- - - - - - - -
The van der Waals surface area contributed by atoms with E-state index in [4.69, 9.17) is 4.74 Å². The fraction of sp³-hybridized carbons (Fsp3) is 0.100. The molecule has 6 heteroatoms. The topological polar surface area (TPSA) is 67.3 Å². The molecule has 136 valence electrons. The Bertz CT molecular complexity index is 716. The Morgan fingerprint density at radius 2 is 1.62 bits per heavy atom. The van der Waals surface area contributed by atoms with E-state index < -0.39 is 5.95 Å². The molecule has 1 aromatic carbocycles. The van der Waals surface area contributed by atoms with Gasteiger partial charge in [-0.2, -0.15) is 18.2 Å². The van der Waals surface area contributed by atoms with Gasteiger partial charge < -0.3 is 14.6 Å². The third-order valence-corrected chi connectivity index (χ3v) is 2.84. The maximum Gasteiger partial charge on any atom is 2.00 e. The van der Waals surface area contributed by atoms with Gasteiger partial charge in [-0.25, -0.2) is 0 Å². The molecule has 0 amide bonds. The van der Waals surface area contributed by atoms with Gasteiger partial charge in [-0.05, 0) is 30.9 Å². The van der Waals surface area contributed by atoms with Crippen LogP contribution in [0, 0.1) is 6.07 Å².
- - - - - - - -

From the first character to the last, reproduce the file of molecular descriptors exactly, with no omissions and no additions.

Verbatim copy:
The van der Waals surface area contributed by atoms with E-state index in [4.69, 9.17) is 4.74 Å². The fraction of sp³-hybridized carbons (Fsp3) is 0.100. The molecule has 6 heteroatoms. The topological polar surface area (TPSA) is 67.3 Å². The molecule has 136 valence electrons. The Bertz CT molecular complexity index is 716. The Morgan fingerprint density at radius 2 is 1.62 bits per heavy atom. The van der Waals surface area contributed by atoms with E-state index < -0.39 is 5.95 Å². The molecule has 1 aromatic carbocycles. The van der Waals surface area contributed by atoms with Gasteiger partial charge in [-0.2, -0.15) is 18.2 Å². The van der Waals surface area contributed by atoms with Gasteiger partial charge < -0.3 is 14.6 Å². The third-order valence-corrected chi connectivity index (χ3v) is 2.84. The maximum Gasteiger partial charge on any atom is 2.00 e. The van der Waals surface area contributed by atoms with Gasteiger partial charge in [-0.25, -0.2) is 0 Å². The molecule has 0 amide bonds. The van der Waals surface area contributed by atoms with Gasteiger partial charge in [-0.05, 0) is 30.9 Å². The van der Waals surface area contributed by atoms with Crippen LogP contribution in [0, 0.1) is 6.07 Å².